The community did not develop separate programs for IDPs, because since last year, after the beginning of the Russian invasion, there has been a big problem with budget execution because entrepreneurs received tax breaks.
- Only last month we fulfilled the budget because we had a subvention from a neighboring community. We are jointly implementing a project to build a water main. Since our village council was the developer of this project, and we financed it in full, 1 million 200 thousand, ourselves, they reimbursed us. After all, we will receive water through the new water supply system together. The construction work will be carried out by the Department of Housing and Communal Services of the regional administration.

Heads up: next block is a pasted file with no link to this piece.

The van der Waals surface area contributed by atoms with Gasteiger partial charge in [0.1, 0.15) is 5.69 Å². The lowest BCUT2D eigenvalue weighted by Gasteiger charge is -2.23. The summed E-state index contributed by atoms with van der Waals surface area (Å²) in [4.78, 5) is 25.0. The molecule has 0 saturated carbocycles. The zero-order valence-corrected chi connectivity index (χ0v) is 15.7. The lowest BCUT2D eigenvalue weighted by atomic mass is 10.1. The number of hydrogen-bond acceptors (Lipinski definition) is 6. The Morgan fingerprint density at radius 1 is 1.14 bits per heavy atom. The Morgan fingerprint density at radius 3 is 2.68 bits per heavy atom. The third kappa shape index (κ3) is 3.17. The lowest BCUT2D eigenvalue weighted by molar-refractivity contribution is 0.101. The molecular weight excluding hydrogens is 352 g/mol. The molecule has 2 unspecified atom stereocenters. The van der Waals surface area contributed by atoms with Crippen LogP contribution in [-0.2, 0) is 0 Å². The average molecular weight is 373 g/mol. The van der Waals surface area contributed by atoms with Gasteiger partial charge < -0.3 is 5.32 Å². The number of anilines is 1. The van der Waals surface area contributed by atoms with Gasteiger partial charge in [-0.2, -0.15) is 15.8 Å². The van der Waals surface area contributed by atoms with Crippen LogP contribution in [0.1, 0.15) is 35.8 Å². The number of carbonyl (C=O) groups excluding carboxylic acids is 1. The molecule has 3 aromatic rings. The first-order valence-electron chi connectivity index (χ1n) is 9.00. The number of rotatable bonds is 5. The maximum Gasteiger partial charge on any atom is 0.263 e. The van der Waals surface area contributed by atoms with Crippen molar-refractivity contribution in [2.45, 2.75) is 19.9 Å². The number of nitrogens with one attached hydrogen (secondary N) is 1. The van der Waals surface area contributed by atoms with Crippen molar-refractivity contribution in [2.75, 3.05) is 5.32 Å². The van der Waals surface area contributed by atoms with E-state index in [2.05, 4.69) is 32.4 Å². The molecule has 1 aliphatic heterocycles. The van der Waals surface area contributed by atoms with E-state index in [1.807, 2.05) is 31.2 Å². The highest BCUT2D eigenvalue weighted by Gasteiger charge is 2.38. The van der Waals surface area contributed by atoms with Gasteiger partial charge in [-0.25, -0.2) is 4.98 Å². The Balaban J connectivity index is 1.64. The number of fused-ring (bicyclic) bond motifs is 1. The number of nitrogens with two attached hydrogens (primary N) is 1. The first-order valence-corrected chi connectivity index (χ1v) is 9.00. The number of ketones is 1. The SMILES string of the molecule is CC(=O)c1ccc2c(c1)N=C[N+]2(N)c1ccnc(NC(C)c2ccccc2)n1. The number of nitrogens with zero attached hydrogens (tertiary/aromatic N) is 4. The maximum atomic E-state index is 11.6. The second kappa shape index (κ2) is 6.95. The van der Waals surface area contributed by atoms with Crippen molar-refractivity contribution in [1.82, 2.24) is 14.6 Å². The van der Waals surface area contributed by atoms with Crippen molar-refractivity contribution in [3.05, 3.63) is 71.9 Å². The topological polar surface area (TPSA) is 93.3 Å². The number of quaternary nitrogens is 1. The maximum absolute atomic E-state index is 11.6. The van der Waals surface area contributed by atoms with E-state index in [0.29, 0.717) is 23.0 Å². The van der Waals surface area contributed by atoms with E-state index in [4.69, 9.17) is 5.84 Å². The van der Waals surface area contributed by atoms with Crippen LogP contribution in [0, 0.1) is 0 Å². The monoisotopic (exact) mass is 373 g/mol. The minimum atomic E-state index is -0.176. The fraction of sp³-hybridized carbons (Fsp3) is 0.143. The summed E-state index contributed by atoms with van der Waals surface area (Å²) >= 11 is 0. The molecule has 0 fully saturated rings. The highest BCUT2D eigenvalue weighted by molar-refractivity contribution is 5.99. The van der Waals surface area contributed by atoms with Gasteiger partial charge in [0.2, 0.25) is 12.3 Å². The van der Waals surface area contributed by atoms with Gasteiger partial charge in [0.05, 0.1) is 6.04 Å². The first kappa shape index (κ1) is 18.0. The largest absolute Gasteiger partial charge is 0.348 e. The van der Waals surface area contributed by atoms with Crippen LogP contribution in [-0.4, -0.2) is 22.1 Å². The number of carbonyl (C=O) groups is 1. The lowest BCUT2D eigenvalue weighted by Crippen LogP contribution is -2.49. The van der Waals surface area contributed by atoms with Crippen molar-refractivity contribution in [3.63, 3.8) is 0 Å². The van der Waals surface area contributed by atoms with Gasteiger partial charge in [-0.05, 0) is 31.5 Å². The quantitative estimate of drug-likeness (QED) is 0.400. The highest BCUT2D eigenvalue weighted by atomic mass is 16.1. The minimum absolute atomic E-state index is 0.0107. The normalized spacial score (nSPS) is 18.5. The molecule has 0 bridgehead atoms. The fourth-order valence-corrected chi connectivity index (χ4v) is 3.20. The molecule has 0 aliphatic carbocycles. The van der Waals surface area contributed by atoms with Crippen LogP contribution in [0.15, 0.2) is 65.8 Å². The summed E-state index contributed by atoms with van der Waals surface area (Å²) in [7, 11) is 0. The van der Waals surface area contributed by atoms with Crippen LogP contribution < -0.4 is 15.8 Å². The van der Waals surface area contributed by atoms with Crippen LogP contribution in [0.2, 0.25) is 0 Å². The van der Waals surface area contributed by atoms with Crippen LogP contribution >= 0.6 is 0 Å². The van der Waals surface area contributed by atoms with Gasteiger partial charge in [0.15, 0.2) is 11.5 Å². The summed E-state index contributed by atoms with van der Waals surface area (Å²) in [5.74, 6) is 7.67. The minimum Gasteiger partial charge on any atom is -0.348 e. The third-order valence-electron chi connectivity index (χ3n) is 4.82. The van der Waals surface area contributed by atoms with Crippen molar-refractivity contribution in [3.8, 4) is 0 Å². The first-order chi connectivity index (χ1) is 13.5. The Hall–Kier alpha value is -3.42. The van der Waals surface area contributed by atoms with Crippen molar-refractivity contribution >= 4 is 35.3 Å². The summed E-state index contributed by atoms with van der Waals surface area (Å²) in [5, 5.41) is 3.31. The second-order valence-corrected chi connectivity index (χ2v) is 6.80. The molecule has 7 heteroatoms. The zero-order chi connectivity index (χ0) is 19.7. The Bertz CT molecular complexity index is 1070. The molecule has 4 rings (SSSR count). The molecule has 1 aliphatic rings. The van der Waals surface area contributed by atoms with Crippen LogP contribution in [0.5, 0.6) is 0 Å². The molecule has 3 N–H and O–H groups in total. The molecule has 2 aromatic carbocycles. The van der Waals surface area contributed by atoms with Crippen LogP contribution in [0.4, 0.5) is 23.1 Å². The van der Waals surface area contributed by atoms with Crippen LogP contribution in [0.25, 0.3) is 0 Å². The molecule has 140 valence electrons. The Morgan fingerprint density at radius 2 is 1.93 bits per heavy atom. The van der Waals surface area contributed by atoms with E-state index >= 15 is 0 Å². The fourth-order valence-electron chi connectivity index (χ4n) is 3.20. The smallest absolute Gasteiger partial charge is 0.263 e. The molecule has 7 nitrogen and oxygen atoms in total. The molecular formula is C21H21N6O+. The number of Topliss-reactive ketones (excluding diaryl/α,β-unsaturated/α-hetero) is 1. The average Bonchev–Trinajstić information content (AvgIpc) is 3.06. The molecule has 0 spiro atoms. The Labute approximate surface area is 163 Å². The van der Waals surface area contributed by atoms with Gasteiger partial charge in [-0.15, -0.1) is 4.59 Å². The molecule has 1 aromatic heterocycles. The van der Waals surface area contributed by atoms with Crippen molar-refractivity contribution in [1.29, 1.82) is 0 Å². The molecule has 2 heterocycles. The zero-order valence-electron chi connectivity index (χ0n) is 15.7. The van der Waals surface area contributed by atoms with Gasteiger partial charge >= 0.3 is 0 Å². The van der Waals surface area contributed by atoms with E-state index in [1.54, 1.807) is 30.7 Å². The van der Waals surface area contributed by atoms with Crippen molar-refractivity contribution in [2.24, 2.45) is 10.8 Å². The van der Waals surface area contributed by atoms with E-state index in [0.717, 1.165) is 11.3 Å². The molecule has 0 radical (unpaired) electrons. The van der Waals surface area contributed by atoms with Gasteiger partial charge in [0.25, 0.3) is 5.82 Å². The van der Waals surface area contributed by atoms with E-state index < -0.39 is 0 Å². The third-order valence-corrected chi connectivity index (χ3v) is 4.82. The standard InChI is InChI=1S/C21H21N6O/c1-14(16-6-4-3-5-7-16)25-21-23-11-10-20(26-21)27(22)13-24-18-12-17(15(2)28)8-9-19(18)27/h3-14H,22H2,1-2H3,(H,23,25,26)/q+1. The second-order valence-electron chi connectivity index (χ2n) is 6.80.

The water pipeline project was developed in 2018, but only this year did the Reconstruction Fund receive funds.
- At the same time, we have an old water supply system with water losses of 60 to 70 percent. We don't even bury the pipe because of the constant gusts. We haven't done anything on the new water supply system yet - the money has only just been given. The winner of the tender has been determined; they came to us only yesterday to determine where to start. Because the water pipeline runs through the land where sunflowers are still growing. They will start digging there only after harvesting it. Somewhere in September.
At that time, the community replaced 2 kilometers of pipe on its own. The couplings, the pipes themselves, and the equipment for soldering them were provided by the Norwegian Refugee Organization (NRC).